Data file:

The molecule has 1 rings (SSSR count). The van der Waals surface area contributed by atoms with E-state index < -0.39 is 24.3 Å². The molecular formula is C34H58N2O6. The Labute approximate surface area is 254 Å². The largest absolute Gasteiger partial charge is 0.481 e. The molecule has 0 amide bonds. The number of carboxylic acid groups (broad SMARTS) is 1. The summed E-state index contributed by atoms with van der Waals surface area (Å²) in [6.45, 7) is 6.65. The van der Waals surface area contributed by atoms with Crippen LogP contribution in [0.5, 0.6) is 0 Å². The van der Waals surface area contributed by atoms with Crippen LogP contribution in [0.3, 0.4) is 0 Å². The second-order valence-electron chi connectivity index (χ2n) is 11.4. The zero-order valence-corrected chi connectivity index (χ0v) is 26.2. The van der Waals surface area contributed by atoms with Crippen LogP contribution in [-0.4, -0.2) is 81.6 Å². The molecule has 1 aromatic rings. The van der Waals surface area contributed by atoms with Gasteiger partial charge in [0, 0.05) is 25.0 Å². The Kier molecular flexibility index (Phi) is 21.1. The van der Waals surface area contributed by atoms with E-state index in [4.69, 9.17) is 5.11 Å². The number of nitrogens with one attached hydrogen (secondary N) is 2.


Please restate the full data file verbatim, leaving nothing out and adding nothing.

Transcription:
The molecule has 1 rings (SSSR count). The van der Waals surface area contributed by atoms with E-state index < -0.39 is 24.3 Å². The molecular formula is C34H58N2O6. The Labute approximate surface area is 254 Å². The largest absolute Gasteiger partial charge is 0.481 e. The molecule has 0 amide bonds. The number of carboxylic acid groups (broad SMARTS) is 1. The summed E-state index contributed by atoms with van der Waals surface area (Å²) in [6.45, 7) is 6.65. The van der Waals surface area contributed by atoms with Crippen LogP contribution in [0.5, 0.6) is 0 Å². The van der Waals surface area contributed by atoms with Crippen LogP contribution in [0.3, 0.4) is 0 Å². The second-order valence-electron chi connectivity index (χ2n) is 11.4. The zero-order valence-corrected chi connectivity index (χ0v) is 26.2. The van der Waals surface area contributed by atoms with Crippen LogP contribution in [-0.4, -0.2) is 81.6 Å². The molecule has 1 aromatic rings. The van der Waals surface area contributed by atoms with Gasteiger partial charge in [0, 0.05) is 25.0 Å². The Kier molecular flexibility index (Phi) is 21.1. The van der Waals surface area contributed by atoms with E-state index in [4.69, 9.17) is 5.11 Å². The number of nitrogens with one attached hydrogen (secondary N) is 2.